# Solving Subsets

To see the question, click **here**.

**Naive Approach**

The idea is to generate all possible subsets of a given array `nums`

using a backtracking approach. Initialize a result list to store all subsets and a temporary list `temp`

to store the current subset being explored. Assume a recursive function `f`

is then called to generate the subsets. The function `f`

takes the current index `i`

, the input array `nums`

, the temporary list `temp`

, the result list `result`

, and the length of the array `n`

as parameters. The function explores two possibilities at each step, including the current element `nums[i]`

in the subset or excluding it. When the element is included, it is added to `temp`

, and `f`

is called recursively with the next index `i + 1`

. When the element is excluded, it is removed from `temp`

, and `f`

is called again with the next index. This approach ensures that every possible subset is generated by exploring each element's inclusion or exclusion. Backtracking is used to remove the last added element from `temp`

before exploring the exclusion path, ensuring that all combinations are considered. The base case of the recursion occurs when `i`

equals `n`

, meaning all elements have been considered. At this point, a deep copy of the current `temp`

list is added to the `result`

list, ensuring that the current subset is stored before backtracking.

```
// TC: O(2^n)
// SC: O(n)
import java.util.List;
import java.util.ArrayList;
class Subsets {
public List<List<Integer>> subsets(int[] nums) {
List<List<Integer>> result = new ArrayList<>();
List<Integer> temp = new ArrayList<>();
int n = nums.length;
f(0, nums, temp, result, n);
return result;
}
public void f(int i, int[] nums, List<Integer> temp, List<List<Integer>> result, int n) {
if (i == n) {
result.add(new ArrayList<>(temp));
return;
}
// include
temp.add(nums[i]);
f(i + 1, nums, temp, result, n);
// exclude
temp.remove(temp.size() - 1);
f(i + 1, nums, temp, result, n);
}
public static void main(String args[]) {
Subsets s = new Subsets();
int[] nums = { 1, 2, 3 };
System.out.println(s.subsets(nums));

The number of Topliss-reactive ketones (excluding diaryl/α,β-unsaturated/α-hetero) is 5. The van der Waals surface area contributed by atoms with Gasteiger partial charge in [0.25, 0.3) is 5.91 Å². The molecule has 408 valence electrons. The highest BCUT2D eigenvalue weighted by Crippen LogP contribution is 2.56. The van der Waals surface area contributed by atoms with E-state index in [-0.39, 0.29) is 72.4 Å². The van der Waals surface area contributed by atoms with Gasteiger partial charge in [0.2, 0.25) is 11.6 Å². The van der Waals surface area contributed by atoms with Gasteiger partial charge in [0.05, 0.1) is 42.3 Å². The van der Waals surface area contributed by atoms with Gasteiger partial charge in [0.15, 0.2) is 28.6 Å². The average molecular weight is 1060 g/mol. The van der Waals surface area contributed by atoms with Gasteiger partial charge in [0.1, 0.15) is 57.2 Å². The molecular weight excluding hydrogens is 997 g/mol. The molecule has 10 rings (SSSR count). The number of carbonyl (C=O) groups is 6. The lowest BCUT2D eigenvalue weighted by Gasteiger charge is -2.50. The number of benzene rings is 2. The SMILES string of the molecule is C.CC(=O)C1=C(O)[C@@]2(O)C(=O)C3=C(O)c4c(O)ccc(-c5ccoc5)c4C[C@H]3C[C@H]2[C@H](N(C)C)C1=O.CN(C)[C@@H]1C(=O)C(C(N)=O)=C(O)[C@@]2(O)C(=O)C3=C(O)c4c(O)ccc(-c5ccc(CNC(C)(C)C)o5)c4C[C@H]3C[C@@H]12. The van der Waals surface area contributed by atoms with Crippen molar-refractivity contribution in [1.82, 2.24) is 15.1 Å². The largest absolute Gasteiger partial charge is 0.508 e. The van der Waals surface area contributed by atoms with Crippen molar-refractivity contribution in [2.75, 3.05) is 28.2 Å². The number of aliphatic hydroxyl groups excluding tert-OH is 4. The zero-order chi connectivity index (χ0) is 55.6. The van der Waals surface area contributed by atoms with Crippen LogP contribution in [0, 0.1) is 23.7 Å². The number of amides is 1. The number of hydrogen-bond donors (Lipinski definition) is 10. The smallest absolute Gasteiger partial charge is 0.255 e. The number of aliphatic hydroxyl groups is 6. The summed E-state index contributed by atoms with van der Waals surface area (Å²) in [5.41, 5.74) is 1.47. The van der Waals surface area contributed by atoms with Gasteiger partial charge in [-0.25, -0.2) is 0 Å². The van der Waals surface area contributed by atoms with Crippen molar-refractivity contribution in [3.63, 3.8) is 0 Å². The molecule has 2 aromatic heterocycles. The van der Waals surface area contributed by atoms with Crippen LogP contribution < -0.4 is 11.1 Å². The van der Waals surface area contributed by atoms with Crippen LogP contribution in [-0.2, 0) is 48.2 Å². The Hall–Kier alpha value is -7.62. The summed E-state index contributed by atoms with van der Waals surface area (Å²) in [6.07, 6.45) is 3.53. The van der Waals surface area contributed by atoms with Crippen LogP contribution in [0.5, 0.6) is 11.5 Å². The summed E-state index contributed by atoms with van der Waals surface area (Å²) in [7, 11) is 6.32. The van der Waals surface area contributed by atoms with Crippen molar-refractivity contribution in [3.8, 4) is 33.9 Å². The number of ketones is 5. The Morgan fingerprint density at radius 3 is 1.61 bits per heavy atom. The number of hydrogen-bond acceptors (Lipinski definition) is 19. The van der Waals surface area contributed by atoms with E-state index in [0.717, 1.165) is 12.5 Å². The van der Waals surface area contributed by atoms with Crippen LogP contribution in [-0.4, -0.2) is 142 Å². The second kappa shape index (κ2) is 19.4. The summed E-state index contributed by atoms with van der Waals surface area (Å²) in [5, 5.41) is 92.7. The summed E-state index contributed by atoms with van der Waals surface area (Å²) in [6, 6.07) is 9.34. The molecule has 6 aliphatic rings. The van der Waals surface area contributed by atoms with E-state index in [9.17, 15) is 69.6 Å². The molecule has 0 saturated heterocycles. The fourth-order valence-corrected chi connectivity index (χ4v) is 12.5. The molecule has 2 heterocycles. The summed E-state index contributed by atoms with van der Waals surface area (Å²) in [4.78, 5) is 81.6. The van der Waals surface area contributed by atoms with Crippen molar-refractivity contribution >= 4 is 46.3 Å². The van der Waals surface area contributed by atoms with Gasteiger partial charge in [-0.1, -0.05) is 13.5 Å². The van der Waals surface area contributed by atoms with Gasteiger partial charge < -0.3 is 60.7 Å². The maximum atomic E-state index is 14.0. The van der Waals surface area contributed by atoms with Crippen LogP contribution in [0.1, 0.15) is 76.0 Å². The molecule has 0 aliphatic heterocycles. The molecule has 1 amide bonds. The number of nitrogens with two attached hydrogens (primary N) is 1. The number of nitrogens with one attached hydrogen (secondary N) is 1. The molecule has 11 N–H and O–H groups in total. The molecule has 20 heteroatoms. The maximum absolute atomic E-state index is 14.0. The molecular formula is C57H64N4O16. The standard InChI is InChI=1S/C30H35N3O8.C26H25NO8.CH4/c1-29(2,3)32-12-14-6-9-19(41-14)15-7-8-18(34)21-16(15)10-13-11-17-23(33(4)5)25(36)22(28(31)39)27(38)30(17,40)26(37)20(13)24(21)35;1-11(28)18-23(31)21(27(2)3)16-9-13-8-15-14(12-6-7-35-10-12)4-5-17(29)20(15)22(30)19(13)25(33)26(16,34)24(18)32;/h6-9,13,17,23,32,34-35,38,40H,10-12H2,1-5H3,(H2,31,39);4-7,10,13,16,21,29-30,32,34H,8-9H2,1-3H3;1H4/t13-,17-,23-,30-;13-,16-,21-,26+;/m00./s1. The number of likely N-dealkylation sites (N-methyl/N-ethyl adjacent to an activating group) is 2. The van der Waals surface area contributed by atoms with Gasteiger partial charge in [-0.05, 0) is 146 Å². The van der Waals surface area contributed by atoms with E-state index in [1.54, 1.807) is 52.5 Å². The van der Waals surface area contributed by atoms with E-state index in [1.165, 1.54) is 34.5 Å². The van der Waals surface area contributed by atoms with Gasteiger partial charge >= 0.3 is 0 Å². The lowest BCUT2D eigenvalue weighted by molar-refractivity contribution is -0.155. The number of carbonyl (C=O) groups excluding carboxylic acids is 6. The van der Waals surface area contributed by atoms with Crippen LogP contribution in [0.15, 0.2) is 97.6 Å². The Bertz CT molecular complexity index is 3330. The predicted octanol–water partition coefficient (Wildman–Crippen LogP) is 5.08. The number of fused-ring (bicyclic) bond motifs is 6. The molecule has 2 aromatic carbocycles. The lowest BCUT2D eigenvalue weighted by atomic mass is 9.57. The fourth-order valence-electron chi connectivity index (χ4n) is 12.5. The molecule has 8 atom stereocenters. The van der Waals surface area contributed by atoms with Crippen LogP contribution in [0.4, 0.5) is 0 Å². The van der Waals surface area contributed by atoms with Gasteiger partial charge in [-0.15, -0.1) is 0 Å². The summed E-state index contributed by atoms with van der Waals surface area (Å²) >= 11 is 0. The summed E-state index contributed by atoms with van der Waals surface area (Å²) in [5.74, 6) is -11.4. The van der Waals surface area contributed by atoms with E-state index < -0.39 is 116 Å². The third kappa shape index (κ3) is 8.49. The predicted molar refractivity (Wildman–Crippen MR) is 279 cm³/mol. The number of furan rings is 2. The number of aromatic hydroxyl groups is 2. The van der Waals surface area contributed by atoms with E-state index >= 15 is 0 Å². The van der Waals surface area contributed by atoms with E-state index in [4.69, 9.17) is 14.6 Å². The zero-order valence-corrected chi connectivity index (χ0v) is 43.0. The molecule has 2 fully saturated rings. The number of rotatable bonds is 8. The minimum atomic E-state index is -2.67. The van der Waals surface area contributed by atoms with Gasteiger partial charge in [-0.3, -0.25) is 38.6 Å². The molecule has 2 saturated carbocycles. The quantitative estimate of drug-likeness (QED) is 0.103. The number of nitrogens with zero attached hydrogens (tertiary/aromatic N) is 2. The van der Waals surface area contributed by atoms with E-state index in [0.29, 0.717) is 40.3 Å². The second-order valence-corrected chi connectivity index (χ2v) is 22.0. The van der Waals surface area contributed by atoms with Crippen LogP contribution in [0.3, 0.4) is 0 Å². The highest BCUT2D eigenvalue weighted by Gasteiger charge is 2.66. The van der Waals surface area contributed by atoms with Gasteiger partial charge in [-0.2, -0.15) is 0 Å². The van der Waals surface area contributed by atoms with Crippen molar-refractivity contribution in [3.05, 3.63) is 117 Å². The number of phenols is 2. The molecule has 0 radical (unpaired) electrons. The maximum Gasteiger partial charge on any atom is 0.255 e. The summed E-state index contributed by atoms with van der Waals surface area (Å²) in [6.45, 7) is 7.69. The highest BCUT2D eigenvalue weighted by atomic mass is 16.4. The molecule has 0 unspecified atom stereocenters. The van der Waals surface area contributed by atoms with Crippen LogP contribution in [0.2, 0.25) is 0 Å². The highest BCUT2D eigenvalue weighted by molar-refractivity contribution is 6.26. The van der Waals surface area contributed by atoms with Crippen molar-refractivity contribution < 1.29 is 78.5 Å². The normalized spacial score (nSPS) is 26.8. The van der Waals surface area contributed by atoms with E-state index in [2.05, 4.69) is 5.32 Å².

}
}
```

**Performance**

The time complexity of the `subsets`

method is O(2^n) because we have two choices for each element in the input array - either include it in the subset or exclude it. This results in a binary tree structure with 2^n leaf nodes, each representing a subset. The space complexity is O(n) because we are using a temporary list to store the current subset being generated, and the recursion depth can go up to n levels in the worst-case scenario.

**Refined Approach**

By incrementing the `start`

index with each recursive call, the function ensures that it doesn't revisit elements already considered for the current subset. This prevents the generation of duplicate subsets and reduces the overall number of recursive calls. It's important to note that the fundamental time complexity might not drastically change due to the nature of the problem.

```
// TC: O(2^n)
// SC: O(n)
import java.util.List;
import java.util.ArrayList;
class Subsets {
public List<List<Integer>> subsets(int[] nums) {
List<List<Integer>> result = new ArrayList<>();
f(nums, result, new ArrayList<>(), 0);
return result;
}
public void f(int[] nums, List<List<Integer>> result, List<Integer> temp, int start) {
result.add(new ArrayList<>(temp)); // Add the current subset to the result
for (int i = start; i < nums.length; i++) {
temp.add(nums[i]); // Include the current element in the subset
f(nums, result, temp, i + 1); // Recursively generate subsets starting from the next index
temp.remove(temp.size() - 1); // Backtrack by removing the current element from the subset
}
}
public static void main(String args[]) {
Subsets s = new Subsets();
int[] nums = { 1, 2, 3 };
System.out.println(s.subsets(nums));
}
}
```

**Performance**

The time complexity of the `subsets`

method is O(2^n) because we have two choices for each element in the input array - either include it in the subset or exclude it. This results in a total of 2^n possible subsets. The space complexity is O(n) because we use recursion to generate subsets, and the recursive stack can go up to a depth of n. Additionally, the space complexity of the result list is also O(n), as it can contain up to 2^n subsets, each with a maximum size of n.

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